I held myself to the Gregg Martin rule and I'm so glad I did.  I loaded up my carpwagon and headed to the river.  I wish I could say why the fishing was so good.  Obviously it helped that the sky mostly cleared by the time I started stalking.  Truly, I had not taken 10 steps and I spotted my first fish.  He saw the Black Betty but didn't think it looked appealing.  I was seeing lots of fish and they weren't spawning.  Some were cruising, some were sunbathing, and some were tailing.  Lordy, I love the tailers and the slow cruisers.  I particularly like the ones that will take my fly.  I had a fish in the net in the first 20 minutes.  I had lots of shots at good targets.  I particularly liked that I wasn't happening on fish in cloudy water and then dropping the fly in front of them; I was making casts and shooting some line.  That too me is carp fishing at it's best.

The day was very memorable just by virtue of the numbers.  I lost count at about 16.  I know I had 19; it was probably 20 and may have been 21.  It was a special day because 6 of the fish were apex athletes (between 16-18 pounds).  As I was walking back dragging my butt back to my carpwagon, I reeled in.  My wrist hurt from playing fish and I had reached a point where I wouldn't cast to another 8-9 pound fish.  I told myself I will only cast again if I see a fish that I'm sure is over 15.  Near the truck, I did see one and cast to him.  He sucked up the Black Betty and took me into the backing.  It was a tremendous last fish for a wonderful day.  Thanks Gregg for your positive example.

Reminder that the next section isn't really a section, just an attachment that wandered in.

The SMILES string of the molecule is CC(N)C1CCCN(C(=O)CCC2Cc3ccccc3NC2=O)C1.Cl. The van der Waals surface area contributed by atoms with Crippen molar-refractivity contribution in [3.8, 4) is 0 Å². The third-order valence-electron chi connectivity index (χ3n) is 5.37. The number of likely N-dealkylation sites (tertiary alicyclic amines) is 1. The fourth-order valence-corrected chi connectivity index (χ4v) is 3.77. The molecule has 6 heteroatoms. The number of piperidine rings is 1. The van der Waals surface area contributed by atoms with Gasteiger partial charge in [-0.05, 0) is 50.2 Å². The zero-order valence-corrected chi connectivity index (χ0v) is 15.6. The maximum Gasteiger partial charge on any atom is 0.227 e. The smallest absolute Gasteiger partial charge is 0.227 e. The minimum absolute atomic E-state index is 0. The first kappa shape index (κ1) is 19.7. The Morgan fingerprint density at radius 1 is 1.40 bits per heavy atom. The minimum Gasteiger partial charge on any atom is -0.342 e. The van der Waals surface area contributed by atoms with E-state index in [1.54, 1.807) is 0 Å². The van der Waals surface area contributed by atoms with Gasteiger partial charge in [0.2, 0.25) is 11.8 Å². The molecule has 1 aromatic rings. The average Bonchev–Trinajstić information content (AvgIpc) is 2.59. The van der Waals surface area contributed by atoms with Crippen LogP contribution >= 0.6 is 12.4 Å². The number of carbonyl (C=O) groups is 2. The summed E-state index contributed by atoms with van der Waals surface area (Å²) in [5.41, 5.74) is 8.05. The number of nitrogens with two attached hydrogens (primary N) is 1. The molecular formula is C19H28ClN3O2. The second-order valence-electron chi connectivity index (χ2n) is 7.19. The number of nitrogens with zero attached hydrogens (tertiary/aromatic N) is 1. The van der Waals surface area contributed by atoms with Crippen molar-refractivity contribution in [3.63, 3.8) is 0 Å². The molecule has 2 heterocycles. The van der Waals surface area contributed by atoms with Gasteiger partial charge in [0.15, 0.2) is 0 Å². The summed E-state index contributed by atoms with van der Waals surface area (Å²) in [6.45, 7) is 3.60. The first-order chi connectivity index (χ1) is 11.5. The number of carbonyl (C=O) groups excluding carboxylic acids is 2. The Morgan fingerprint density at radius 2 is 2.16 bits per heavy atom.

In the interest of full disclosure not all days are like this; most aren't.  




An apex athlete who thought Black Betty looked good enough to eat



They can't all be over 15 pounds but I pretty much like any carp who will take my fly.







This one was particularly strong and persistent about not coming in.  



This carp was clever but not clever enough to know my fly was a fake until I set the hook.  

Carp are beautiful!







Simply wonderful







13 comments:

  1. Mr.P.,

    I don't feel deserving of that observation, but thank you very much. I love that home away from home you've created, what a well designed place! Beautiful pictures and yes carp are beautiful.

    Gregg

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    1. Thanks Gregg. You deserve it way more than you think! We love our home away from home; it has been wonderful on so many levels.

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  2. As someone who lives in the east, I love seeing the simple design of this house. Awesome. I might steal that for my own carp hut.

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    1. Thanks JGR. We love the design of the home too. Central Washington is desert and we felt the Santa Fe style fit with the setting. Plus the view is great--oh, and one more thing, there are carp in that river.

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  3. Excellent day Mr. P! I can't wait until the water drops and I get some big flat action like that.

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    1. Thanks Trevor! I hope the water drops soon for you.

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  4. Great post! I'm not even close to that kind of action in Montana. Too many trout and trout streams, I wanna hi west to "trash fish."

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    1. Thanks Spearyhopper. We do have some special carp water here in Washington and Oregon. The Missouri River in Montana is one of the most beautiful places I have fished for carp. We even caught some on dry flies.

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  6. Quality stuff right there, Mr. P.

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  7. Thanks Ty. It was a great day.